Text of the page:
For a convenient and luxurious stay in Washington DC, we recommend The Mayflower Hotel, Autograph Collection. It is centrally located, just 800 meters from the White House. This is also one of the most historically significant hotels in DC, having played host to society weddings, inaugural balls, and famous guests.
Nestled in the city's Golden Triangle neighborhood, guests will find that they can easily walk to many of Washington's signature attractions, including the Washington Monument and Smithsonian Museum. This hotel is also walking distance to the Farragut West Subway Station, linking you to the rest of the city and its attractions.
Relax on the sand at Virginia Beach
Virginia Beach is halfway along the Atlantic Coast Route route, which makes it the perfect place to spend the night after a day of driving through New Jersey. Virginia Beach is the penultimate city you'll pass on this route before a long stretch of driving to Myrtle Beach, which means you can get a good night's rest before the remaining stint of the travel.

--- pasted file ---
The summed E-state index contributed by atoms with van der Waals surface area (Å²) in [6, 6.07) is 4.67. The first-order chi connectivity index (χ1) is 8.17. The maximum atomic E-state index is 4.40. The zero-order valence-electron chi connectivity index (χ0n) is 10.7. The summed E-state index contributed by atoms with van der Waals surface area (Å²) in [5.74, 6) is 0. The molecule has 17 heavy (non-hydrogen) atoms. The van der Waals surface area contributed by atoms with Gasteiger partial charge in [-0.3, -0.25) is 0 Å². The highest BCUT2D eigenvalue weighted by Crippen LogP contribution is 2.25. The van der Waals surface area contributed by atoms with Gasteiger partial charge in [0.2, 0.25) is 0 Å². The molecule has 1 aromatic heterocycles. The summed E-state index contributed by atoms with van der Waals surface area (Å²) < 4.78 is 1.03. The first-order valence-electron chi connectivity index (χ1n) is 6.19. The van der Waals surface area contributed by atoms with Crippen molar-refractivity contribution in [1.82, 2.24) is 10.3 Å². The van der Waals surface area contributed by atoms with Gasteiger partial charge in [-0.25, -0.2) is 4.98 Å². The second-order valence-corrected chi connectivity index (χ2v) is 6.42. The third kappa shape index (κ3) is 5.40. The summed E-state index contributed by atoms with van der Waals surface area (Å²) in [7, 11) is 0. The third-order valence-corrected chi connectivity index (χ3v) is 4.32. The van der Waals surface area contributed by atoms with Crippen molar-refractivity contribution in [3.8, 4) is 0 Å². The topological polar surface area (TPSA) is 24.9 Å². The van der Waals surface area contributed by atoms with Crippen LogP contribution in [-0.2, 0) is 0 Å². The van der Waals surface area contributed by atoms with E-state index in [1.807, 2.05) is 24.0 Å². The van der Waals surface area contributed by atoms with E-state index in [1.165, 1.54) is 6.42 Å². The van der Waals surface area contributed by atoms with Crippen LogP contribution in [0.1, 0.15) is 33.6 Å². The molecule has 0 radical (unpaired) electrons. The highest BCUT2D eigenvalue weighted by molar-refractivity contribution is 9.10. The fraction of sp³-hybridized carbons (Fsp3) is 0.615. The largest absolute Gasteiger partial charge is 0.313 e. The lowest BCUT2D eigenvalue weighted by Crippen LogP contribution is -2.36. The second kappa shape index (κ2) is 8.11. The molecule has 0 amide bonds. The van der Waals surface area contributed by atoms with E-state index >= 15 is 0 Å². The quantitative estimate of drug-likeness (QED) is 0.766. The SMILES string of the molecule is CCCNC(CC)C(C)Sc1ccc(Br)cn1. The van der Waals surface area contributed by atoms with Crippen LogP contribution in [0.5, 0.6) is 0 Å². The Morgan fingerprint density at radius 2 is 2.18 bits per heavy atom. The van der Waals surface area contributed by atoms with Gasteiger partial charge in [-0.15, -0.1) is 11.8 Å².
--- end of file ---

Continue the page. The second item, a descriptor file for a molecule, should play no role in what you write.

Virginia Beach is also more populated than some of our other stops on this route, which means more choice in terms of accommodation, dining and attractions. You'll also have access to other cities like Norfolk and Chesapeake, as well as activities in Virginia Beach itself.
Located along the coast in southeastern Virginia, Virginia Beach is a bustling seaside destination known for First Landing State Park, where Jamestown colonists first arrived from England in 1607. This historically significant city enjoys a reputation as having a great culinary and arts scene, so it's perfect for a one night stopover.